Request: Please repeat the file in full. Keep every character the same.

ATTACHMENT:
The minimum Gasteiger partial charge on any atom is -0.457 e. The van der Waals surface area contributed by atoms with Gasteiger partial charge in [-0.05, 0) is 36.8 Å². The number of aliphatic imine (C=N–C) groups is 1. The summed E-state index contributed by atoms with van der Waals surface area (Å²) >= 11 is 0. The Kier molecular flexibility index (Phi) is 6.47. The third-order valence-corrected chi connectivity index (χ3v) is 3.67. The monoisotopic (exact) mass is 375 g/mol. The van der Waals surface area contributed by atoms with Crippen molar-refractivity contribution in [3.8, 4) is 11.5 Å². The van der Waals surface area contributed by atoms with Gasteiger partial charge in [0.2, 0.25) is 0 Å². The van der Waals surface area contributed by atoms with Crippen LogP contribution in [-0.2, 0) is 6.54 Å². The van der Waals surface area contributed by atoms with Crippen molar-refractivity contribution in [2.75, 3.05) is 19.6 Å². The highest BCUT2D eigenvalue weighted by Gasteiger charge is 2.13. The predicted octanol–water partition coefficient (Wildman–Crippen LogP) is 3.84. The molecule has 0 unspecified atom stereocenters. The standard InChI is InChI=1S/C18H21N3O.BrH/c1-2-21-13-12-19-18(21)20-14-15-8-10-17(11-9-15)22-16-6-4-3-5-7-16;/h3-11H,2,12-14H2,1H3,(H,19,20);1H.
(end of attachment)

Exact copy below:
The minimum Gasteiger partial charge on any atom is -0.457 e. The van der Waals surface area contributed by atoms with Gasteiger partial charge in [-0.05, 0) is 36.8 Å². The number of aliphatic imine (C=N–C) groups is 1. The summed E-state index contributed by atoms with van der Waals surface area (Å²) >= 11 is 0. The Kier molecular flexibility index (Phi) is 6.47. The third-order valence-corrected chi connectivity index (χ3v) is 3.67. The monoisotopic (exact) mass is 375 g/mol. The van der Waals surface area contributed by atoms with Crippen molar-refractivity contribution in [3.8, 4) is 11.5 Å². The van der Waals surface area contributed by atoms with Gasteiger partial charge in [0.2, 0.25) is 0 Å². The van der Waals surface area contributed by atoms with Crippen LogP contribution in [-0.2, 0) is 6.54 Å². The van der Waals surface area contributed by atoms with Crippen molar-refractivity contribution in [2.75, 3.05) is 19.6 Å². The highest BCUT2D eigenvalue weighted by Gasteiger charge is 2.13. The predicted octanol–water partition coefficient (Wildman–Crippen LogP) is 3.84. The molecule has 0 unspecified atom stereocenters. The standard InChI is InChI=1S/C18H21N3O.BrH/c1-2-21-13-12-19-18(21)20-14-15-8-10-17(11-9-15)22-16-6-4-3-5-7-16;/h3-11H,2,12-14H2,1H3,(H,19,20);1H.